Next Phase of High-Profile Resilient Community Plan Begins Now
Louisiana’s Office of Community Development is announcing that CSRS Inc. will serve as the master planner to design a new community for the residents of Isle de Jean Charles. The firm won a competitive proposal process as part of a project that continues to garner attention as the first federally funded, community-scale, climate-induced resettlement project.
The Isle de Jean Charles Resettlement Project will relocate the residents of an island community in coastal Terrebonne Parish to a resilient, permanent and historically contextual community about 40 miles north, a move necessitated by ongoing coastal land loss and a high degree of flood risk.
Selecting the master planning team for this resettlement project is a significant step forward in the state’s collaborative and inclusive process with the Isle de Jean Charles community, most of whom are generational inhabitants of the beautiful but vanishing settlement.
OCD Resilience Policy & Program Administrator Mathew Sanders said his team is eager to work with CSRS Inc. and the Isle de Jean Charles stakeholders on the design for the new community, which will create a range of housing, educational and training opportunities for this at-risk population.
“CSRS has demonstrated a firm understanding of how to address the residents’ employment, education, training, programming and community dynamics, in addition to housing design and homeownership models,” Sanders said. “And equally important, CSRS grasps the need to take into consideration the tribal history of the residents of Isle de Jean Charles, many of whom are American Indians, in a manner that is culturally appropriate.”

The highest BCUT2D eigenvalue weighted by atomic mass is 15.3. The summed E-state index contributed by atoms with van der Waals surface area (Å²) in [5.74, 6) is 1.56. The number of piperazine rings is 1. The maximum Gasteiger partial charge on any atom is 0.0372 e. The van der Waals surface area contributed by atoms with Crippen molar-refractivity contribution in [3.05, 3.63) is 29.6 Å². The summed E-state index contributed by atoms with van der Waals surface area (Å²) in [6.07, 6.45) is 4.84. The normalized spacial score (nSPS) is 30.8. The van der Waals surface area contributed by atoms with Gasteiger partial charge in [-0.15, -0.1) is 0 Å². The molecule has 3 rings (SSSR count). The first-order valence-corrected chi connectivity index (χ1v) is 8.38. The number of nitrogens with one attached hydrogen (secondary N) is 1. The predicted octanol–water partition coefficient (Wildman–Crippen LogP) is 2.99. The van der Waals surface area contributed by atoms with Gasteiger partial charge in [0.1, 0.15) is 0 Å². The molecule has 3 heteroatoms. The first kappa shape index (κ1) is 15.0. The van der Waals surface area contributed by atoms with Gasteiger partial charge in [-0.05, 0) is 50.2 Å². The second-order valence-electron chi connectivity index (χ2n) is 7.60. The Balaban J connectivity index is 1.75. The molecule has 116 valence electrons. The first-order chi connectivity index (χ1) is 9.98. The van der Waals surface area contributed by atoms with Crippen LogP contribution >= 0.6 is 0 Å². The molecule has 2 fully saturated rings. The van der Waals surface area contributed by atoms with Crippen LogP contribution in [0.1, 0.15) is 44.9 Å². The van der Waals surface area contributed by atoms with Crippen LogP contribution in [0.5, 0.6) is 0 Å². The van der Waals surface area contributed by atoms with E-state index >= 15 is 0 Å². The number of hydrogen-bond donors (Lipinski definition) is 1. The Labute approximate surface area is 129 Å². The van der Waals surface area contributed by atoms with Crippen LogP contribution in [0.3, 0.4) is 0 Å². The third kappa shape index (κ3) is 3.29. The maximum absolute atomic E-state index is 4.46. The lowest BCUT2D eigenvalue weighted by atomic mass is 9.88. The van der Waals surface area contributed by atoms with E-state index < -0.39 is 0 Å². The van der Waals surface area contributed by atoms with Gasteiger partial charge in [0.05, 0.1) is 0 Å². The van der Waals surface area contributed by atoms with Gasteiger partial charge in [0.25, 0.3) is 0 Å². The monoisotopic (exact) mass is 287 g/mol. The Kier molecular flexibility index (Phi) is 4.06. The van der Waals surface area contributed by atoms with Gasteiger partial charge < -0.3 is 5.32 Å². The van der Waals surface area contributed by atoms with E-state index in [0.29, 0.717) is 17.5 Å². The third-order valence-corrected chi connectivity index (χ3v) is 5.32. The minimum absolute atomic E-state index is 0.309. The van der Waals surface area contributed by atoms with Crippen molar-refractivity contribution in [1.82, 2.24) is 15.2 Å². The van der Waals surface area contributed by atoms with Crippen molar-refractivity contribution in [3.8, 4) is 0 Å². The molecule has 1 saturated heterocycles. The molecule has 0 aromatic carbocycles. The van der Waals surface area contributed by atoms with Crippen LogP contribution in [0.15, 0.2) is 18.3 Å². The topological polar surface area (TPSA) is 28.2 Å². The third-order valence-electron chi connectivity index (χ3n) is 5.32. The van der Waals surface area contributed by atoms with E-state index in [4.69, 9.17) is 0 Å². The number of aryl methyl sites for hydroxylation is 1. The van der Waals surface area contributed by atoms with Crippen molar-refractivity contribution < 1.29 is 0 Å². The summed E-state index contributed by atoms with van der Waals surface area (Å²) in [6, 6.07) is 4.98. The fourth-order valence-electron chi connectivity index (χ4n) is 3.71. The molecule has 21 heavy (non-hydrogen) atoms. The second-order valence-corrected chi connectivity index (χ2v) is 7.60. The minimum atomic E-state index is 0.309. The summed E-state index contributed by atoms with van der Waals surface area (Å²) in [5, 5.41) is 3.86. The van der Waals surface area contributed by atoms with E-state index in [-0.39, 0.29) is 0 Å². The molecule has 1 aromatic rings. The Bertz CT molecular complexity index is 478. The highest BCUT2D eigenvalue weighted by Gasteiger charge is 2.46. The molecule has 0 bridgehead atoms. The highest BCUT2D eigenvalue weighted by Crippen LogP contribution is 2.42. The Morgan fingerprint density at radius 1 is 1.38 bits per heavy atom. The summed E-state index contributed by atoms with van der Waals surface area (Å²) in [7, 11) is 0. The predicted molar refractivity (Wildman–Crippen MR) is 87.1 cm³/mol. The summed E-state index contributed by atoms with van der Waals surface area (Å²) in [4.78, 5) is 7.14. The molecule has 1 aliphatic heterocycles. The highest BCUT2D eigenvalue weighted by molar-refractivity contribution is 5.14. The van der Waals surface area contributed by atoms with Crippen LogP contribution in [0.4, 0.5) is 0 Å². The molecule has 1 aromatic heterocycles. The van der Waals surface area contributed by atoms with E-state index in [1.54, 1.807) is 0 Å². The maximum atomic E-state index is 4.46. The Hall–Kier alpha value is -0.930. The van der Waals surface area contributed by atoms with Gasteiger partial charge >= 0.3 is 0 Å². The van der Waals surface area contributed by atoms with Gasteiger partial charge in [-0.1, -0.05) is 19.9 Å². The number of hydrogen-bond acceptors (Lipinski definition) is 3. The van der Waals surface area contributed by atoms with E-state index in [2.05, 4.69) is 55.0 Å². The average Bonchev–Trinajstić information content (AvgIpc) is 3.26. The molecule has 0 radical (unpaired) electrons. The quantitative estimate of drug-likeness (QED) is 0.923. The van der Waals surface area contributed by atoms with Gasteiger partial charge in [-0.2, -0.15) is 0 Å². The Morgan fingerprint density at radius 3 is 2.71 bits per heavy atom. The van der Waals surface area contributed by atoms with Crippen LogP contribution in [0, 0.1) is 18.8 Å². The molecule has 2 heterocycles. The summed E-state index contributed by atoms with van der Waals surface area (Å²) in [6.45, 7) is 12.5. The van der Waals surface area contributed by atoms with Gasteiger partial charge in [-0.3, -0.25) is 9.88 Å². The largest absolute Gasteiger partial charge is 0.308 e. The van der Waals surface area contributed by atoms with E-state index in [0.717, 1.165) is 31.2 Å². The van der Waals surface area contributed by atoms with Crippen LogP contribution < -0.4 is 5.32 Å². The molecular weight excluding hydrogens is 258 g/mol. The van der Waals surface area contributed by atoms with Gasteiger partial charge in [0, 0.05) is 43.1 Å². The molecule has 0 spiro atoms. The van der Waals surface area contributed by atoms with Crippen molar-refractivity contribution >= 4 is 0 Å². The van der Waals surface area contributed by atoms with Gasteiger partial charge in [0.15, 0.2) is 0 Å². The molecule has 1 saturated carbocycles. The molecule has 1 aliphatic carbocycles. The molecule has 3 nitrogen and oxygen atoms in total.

Sanders said he hopes the project will create an economically, environmentally, culturally and sociallysustainable model for community resettlement that can be scaled and replicated in the future—in Louisiana and elsewhere—as a prototype for other coastal communities facing the threat of rising seas, coastal erosion and land subsidence.
Master planning services include preliminary architectural design of the resettlement, including community meeting spaces, single-family and multi-family residences, civil works development plans and technical guidelines. Also under consideration—and dear to the hearts of residents—will be plans that address the future of the island, which continues to wash away.
To fund the project, the state won a $92.6 million grant from the U.S. Department of Housing and Urban Development as part of the National Disaster Resilience Competition in 2016. HUD allocated $48.3 million to the resettlement project, with the balance going toward resilience initiatives in six coastal parishes in Louisiana. The grant is administered by the Office of Community Development, Disaster Recovery Unit, which actively and continually seeks input from residents, local governments and other stakeholders regarding needs of the resettled community.
To keep abreast of developments, please visit the resettlement’s official website at IsleDeJeanCharles.la.gov. OCD-DRU also maintains an Isle de Jean Charles social media presence that offers snack-able content on Facebook and Twitter.
ABOUT CSRS Inc: CSRS Inc. is an architectural and engineering firm that specializes in facility and infrastructure program management; site design and surveying; and architecture and land planning services. Some of the firm’s notable roles and projects in the public and private sectors include program manager for the Recovery School District in post-Katrina New Orleans; development adviser for the LSU Foundation-Nicholson Gateway Development in Baton Rouge; and project manager/architect for Raising Cane’s nationwide restaurant development program. Founded in 1978 by civil engineer Michael B. Songy, P.E., PLS and three others, the company has offices in Baton Rouge, New Orleans, Lake Charles, Austin and Dallas. Visit the company website or contact CSRS Resilience Practice Lead Mark Goodson at 225.831.2211, for more information on the firm.